Are effects of common ragwort in the Ames test caused by pyrrolizidine alkaloids?

T.F.H. Bovee*, R.J.R. Helsdingen, R.L.A.P. Hoogenboom, M.W.C.M. de Nijs, Xiaojie Liu, Klaas Vrieling, P.G.L. Klinkhamer, A.A.C.M. Peijnenburg, P.P.J. Mulder

*Corresponding author for this work

Research output: Contribution to journalArticleAcademicpeer-review

7 Citations (Scopus)


It has previously been demonstrated by others that acetone extracts of Senecio jacobaea (syn. Jacobaea vulgaris, common or tansy ragwort) test positive in the Salmonella/microsome mutagenicity test (Ames test). Pyrrolizidine alkaloids (PAs) are thought to be responsible for these mutagenic effects. However, it was also observed that the major PA present in common ragwort, jacobine, produced a negative response (with and without the addition of rat liver S9) in Salmonella test strains TA98, TA100, TA1535 and TA1537. To investigate which compounds in the plant extracts were responsible for the positive outcome, the present study investigated the contents and mutagenic effects of methanol and acetone extracts prepared from dried ground S. jacobaea and Senecio inaequidens (narrow-leafed ragwort). Subsequently, a fractionation approach was set up in combination with LC-MS/MS analysis of the fractions. It was shown that the positive Ames test outcomes of S. jacobaea extracts are unlikely to be caused by PAs, but rather by the flavonoid quercetin. This study also demonstrates the importance of identifying compounds responsible for positive test results in bioassays.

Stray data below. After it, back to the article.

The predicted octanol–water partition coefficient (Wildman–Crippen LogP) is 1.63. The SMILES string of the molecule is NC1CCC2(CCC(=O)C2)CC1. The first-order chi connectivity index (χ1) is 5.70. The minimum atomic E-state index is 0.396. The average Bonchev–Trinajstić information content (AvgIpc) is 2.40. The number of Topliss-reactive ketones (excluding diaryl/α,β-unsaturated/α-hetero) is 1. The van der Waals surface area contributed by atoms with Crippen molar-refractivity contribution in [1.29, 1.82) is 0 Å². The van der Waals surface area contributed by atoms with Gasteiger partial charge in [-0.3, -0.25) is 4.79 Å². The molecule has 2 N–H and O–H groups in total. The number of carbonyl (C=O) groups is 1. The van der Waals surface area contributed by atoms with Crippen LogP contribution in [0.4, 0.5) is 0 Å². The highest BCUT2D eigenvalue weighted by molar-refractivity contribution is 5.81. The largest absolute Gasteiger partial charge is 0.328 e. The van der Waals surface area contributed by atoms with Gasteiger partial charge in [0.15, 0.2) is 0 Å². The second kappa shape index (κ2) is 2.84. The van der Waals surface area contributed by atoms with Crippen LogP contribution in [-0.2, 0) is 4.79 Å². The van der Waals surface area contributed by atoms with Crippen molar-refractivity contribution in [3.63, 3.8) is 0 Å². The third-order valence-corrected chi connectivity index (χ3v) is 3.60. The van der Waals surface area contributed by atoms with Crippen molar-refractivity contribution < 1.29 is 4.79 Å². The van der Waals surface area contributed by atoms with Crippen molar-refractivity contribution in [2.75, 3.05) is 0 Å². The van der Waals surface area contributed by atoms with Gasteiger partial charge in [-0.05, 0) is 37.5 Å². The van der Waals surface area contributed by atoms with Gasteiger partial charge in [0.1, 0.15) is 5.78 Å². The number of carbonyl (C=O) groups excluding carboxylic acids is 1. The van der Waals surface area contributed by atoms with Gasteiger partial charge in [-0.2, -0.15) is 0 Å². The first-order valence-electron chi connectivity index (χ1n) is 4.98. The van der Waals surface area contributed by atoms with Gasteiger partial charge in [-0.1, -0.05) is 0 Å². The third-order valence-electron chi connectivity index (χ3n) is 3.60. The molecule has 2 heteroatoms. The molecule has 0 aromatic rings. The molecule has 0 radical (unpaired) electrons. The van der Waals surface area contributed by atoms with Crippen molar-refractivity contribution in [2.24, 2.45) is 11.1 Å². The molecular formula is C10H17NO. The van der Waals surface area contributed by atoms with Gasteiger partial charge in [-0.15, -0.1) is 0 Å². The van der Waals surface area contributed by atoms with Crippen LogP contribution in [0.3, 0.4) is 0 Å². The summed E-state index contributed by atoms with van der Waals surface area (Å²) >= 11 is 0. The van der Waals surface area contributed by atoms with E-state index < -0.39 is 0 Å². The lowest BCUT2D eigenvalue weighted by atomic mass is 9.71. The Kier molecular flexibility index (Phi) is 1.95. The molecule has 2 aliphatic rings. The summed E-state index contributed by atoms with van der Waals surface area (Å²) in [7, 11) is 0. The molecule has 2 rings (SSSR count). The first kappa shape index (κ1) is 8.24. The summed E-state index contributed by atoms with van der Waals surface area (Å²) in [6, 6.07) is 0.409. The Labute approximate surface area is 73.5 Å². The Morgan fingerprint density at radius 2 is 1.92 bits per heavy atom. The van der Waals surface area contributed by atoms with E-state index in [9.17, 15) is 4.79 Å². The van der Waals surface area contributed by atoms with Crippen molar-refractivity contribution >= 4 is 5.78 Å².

Original languageEnglish
Pages (from-to)1-10
JournalMutation Research. Fundamental and Molecular Mechanisms of Mutagenesis
Publication statusPublished - 2015


  • Ames test
  • LC-MS/MS
  • Pyrrolizidine alkaloids
  • Quercetin
  • Ragwort


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